RE: Evolution & Identity of the ID designer

From: Adrian Teo (
Date: Tue Dec 03 2002 - 13:23:31 EST

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    Hello Walt,

            You wrote:
            The difficulty is that I am discussing evolution with people
    who have IQs as
            good as anyone on this list and they do not accept evolution.
    Mostly they
            are OEC people who feel that:

            1.) "Evolution" is an atheistic concept that leaves God out
    of the physical
            acts of creation because atheists cannot allow for intervention by God.


            2.) It stretches credibility to believe that simple natural
    processes could
            give rise to what we see, in contrast to what Genesis 1 describes..

            Instead they tend to be OECs who feel that the Bible
    correctly defines God
            as Intervening at various points and creating life
    incrementally as outline
            in Genesis 1. If "evolution" is undefined, then nothing you have listed
            below would be true of evolution and not true of OEC. OEC is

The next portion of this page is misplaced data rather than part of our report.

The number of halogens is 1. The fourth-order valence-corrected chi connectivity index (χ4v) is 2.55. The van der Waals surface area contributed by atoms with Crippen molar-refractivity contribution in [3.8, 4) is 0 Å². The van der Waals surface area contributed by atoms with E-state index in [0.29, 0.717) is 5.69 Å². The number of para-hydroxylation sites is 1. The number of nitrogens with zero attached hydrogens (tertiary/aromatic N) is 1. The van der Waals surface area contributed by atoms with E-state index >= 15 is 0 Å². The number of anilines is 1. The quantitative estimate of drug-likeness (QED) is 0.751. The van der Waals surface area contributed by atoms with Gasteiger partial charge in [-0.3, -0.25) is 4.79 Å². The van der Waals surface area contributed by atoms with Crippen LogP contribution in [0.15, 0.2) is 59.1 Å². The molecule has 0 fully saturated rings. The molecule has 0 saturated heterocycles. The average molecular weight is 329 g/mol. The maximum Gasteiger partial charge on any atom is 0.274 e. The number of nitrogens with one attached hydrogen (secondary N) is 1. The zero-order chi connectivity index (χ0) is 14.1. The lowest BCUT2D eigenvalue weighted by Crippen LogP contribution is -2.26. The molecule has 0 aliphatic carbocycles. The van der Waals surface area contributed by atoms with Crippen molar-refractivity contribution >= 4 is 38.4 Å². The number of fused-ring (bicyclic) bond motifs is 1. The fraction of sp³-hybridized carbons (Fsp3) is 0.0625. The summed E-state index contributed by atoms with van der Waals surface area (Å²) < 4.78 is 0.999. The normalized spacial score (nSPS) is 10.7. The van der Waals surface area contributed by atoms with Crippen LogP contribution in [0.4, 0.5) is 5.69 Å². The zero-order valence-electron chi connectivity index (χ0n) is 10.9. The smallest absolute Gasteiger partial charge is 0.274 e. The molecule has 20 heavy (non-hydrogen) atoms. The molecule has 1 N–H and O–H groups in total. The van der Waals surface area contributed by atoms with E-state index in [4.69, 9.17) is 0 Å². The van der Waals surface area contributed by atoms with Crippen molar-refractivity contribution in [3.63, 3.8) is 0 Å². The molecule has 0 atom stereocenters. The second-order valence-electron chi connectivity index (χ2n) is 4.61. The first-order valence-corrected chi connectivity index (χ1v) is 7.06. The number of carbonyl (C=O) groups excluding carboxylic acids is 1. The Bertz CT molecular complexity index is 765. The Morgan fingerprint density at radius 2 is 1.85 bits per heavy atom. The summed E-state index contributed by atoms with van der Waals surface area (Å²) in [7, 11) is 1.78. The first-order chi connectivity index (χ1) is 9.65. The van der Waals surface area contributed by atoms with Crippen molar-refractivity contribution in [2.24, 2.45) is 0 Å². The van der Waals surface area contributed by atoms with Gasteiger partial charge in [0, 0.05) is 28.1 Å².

specific and
            could be falsified in several ways:

            1.) One discovers an unbroken chain in the fossil record for
    the evolution
            of one species from another.

            2.) An example of evolution takes place in our lifetime, induced in the
            laboratory by nothing other than changing environmental
    conditions of some
            creature like rats.

            AT: There are many different takes on OEC, depending on one's
    metaphysics and epistemology.
            I consider myself in the OEC camp (perhaps incorrectly,
    depending on your definition), but I hold to an understanding which
    is quite different from the one you outlined. The OEC stance that you
    describe assumes that there are two mutually exclusive categories:
    natural causes and divine action. If one is able to expose a natural
    cause, then God is ruled out. This is not my understanding.

            Evolution, to me, is not an atheistic concept (i.e. not
    theological), but a scientific one. Divine action and natural causes
    are not mutually exclusive. To put it simply, while all physical
    events may have natural causes, their ultimate cause for existence is
    God. This understanding is more in line with Aquinas than Hume. In
    this view, there is no need to search for some window of opening in
    the natural world (s.a. quantum indeterminancy) for God to act. All
    natural events and entities owe their existence to God, and God works
    through secondary natural causes.
            I consider myself a creationist in the sense that I believe
    that in the immanence and providence of God. It is through His power
    that all of creation is sustained.


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